‘I’ve ’ad worse lumps. Did I ever tell you about a girl I used to know in a village near Heraklion? Aliki, her name was. She was crazy jealous.’
‘He makes them up,’ Modesty said to Tarrant.
‘I don’t, Princess. Honest. We used to sleep out on the balcony, first floor. Just a single bed with little castors on. Well, she got the idea I was after some other Cretan girl, and you know what she did?’
‘No, we don’t know what she did,’ Modesty said with the brisk interest of a music hall comic’s feed. ‘Tell us, Mr. Garvin, what did she do?’
‘Well, this balcony rail was just wood and pretty flimsy. So she waited till we’d gone to sleep one night, then she got up …’ He paused and drank. ‘She was a really big girl, see? Hefty.’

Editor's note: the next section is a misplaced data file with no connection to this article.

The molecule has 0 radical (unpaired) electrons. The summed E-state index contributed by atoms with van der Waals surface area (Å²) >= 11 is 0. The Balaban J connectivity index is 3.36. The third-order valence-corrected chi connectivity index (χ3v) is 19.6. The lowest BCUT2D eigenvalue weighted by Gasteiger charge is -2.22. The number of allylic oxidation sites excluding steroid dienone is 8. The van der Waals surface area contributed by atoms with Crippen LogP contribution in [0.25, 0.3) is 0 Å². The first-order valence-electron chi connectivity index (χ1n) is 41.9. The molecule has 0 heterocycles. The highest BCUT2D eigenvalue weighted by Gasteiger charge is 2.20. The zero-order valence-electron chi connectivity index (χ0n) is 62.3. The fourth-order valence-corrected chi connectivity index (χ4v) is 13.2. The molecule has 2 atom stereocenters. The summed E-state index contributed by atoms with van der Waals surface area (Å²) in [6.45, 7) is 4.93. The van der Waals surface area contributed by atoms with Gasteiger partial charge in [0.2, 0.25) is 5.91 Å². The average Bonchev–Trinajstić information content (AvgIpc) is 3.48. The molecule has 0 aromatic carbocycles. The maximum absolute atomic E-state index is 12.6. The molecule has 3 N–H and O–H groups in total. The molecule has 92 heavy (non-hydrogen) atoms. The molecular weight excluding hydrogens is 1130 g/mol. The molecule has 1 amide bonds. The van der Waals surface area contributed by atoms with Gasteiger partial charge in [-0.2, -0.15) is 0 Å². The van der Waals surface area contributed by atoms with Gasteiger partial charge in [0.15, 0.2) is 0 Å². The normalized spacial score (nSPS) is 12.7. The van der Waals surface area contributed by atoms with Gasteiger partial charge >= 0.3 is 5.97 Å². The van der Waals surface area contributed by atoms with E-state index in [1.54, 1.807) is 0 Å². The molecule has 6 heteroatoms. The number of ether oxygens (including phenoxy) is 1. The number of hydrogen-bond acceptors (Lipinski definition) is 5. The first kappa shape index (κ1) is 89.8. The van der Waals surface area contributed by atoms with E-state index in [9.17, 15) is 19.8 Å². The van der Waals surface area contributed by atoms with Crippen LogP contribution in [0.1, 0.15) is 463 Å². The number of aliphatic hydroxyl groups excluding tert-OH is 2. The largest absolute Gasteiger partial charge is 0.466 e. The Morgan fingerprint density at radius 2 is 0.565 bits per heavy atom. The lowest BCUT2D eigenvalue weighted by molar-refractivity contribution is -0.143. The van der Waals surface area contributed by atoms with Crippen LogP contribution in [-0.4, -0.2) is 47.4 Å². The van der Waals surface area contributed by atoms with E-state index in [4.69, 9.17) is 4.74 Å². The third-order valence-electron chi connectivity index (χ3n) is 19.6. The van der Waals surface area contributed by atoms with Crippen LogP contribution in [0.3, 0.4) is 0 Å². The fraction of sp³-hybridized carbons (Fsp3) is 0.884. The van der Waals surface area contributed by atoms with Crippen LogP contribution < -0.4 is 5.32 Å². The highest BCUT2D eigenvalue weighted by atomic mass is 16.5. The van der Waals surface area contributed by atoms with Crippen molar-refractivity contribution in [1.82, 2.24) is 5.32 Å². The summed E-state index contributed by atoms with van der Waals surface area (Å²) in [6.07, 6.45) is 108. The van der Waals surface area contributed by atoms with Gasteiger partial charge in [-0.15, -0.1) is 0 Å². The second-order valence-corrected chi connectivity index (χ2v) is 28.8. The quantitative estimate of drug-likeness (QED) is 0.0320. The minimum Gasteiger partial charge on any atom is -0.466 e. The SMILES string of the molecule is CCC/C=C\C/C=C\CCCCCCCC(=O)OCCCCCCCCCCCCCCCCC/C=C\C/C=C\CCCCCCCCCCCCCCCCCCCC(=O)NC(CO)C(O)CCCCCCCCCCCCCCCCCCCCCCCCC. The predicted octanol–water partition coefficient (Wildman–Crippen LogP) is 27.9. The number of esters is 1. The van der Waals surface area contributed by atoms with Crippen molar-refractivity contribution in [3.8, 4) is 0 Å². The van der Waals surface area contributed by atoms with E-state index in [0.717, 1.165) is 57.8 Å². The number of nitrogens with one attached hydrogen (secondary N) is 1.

‘Go on,’ Tarrant said, fascinated. ‘What did she do?’
‘She gets round the side of the bed and she heaves. I wake up just as the bed an’ me go smashing through this balcony railings, like I was on a dirty great roller-skate. Over the edge and down on the grass. Twenty foot. Wham! Two legs broken.’
‘You broke both legs?’ Tarrant stared.
‘No. Two of the bed-legs. I fell clear. But I got some lumps, though.’ Willie drank reminiscently. ‘I’ve always ’ated sleeping in a bed with castors on ever since. It’s a phobia. I can’t get to sleep in one.’
Modesty was looking at him blankly. She said, ‘Is that why you took the castors off the bed in the spare room at the penthouse?’
‘M’mm.’ Wille nodded virtuously. ‘I told you I wasn’t making it up, Princess. It’s the Aliki-complex.’
(I, Lucifer, chapter 7)